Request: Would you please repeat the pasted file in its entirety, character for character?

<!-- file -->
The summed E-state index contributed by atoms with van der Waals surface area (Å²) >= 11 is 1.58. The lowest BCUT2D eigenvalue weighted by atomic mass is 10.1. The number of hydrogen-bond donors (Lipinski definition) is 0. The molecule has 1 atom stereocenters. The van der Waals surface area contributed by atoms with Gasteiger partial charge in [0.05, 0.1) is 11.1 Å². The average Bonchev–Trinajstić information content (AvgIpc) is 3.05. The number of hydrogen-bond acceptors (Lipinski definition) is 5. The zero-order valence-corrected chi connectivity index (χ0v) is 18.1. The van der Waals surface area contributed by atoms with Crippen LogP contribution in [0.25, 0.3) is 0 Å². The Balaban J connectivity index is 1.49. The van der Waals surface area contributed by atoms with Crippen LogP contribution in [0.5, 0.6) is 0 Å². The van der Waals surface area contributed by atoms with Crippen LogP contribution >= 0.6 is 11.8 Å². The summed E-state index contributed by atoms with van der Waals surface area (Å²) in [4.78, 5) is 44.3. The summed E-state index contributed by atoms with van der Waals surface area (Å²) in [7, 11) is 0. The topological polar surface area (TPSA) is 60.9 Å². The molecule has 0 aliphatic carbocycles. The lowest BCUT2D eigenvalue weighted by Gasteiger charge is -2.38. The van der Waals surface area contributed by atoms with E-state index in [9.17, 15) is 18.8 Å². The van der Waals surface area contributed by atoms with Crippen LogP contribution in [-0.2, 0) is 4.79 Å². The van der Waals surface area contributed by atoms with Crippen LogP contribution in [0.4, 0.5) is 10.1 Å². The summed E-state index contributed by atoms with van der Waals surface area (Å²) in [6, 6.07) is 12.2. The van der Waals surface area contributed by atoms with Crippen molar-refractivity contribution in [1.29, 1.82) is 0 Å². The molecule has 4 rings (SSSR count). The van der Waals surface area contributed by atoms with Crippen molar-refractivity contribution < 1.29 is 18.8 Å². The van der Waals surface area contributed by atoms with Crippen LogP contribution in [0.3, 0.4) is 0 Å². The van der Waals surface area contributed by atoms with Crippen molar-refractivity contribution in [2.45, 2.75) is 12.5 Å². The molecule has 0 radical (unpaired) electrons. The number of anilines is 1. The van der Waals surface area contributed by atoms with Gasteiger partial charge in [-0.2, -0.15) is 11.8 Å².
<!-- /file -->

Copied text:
The summed E-state index contributed by atoms with van der Waals surface area (Å²) >= 11 is 1.58. The lowest BCUT2D eigenvalue weighted by atomic mass is 10.1. The number of hydrogen-bond donors (Lipinski definition) is 0. The molecule has 1 atom stereocenters. The van der Waals surface area contributed by atoms with Gasteiger partial charge in [0.05, 0.1) is 11.1 Å². The average Bonchev–Trinajstić information content (AvgIpc) is 3.05. The number of hydrogen-bond acceptors (Lipinski definition) is 5. The zero-order valence-corrected chi connectivity index (χ0v) is 18.1. The van der Waals surface area contributed by atoms with Crippen LogP contribution in [0.25, 0.3) is 0 Å². The Balaban J connectivity index is 1.49. The van der Waals surface area contributed by atoms with Crippen LogP contribution in [0.5, 0.6) is 0 Å². The van der Waals surface area contributed by atoms with Crippen LogP contribution >= 0.6 is 11.8 Å². The summed E-state index contributed by atoms with van der Waals surface area (Å²) in [4.78, 5) is 44.3. The summed E-state index contributed by atoms with van der Waals surface area (Å²) in [7, 11) is 0. The topological polar surface area (TPSA) is 60.9 Å². The molecule has 0 aliphatic carbocycles. The lowest BCUT2D eigenvalue weighted by Gasteiger charge is -2.38. The van der Waals surface area contributed by atoms with E-state index in [9.17, 15) is 18.8 Å². The van der Waals surface area contributed by atoms with Crippen LogP contribution in [-0.2, 0) is 4.79 Å². The van der Waals surface area contributed by atoms with Crippen LogP contribution in [0.4, 0.5) is 10.1 Å². The summed E-state index contributed by atoms with van der Waals surface area (Å²) in [6, 6.07) is 12.2. The van der Waals surface area contributed by atoms with Crippen molar-refractivity contribution in [1.29, 1.82) is 0 Å². The molecule has 4 rings (SSSR count). The van der Waals surface area contributed by atoms with Crippen molar-refractivity contribution < 1.29 is 18.8 Å². The van der Waals surface area contributed by atoms with Crippen LogP contribution in [0.3, 0.4) is 0 Å². The van der Waals surface area contributed by atoms with Crippen molar-refractivity contribution in [2.45, 2.75) is 12.5 Å². The molecule has 0 radical (unpaired) electrons. The number of anilines is 1. The van der Waals surface area contributed by atoms with Gasteiger partial charge in [-0.2, -0.15) is 11.8 Å².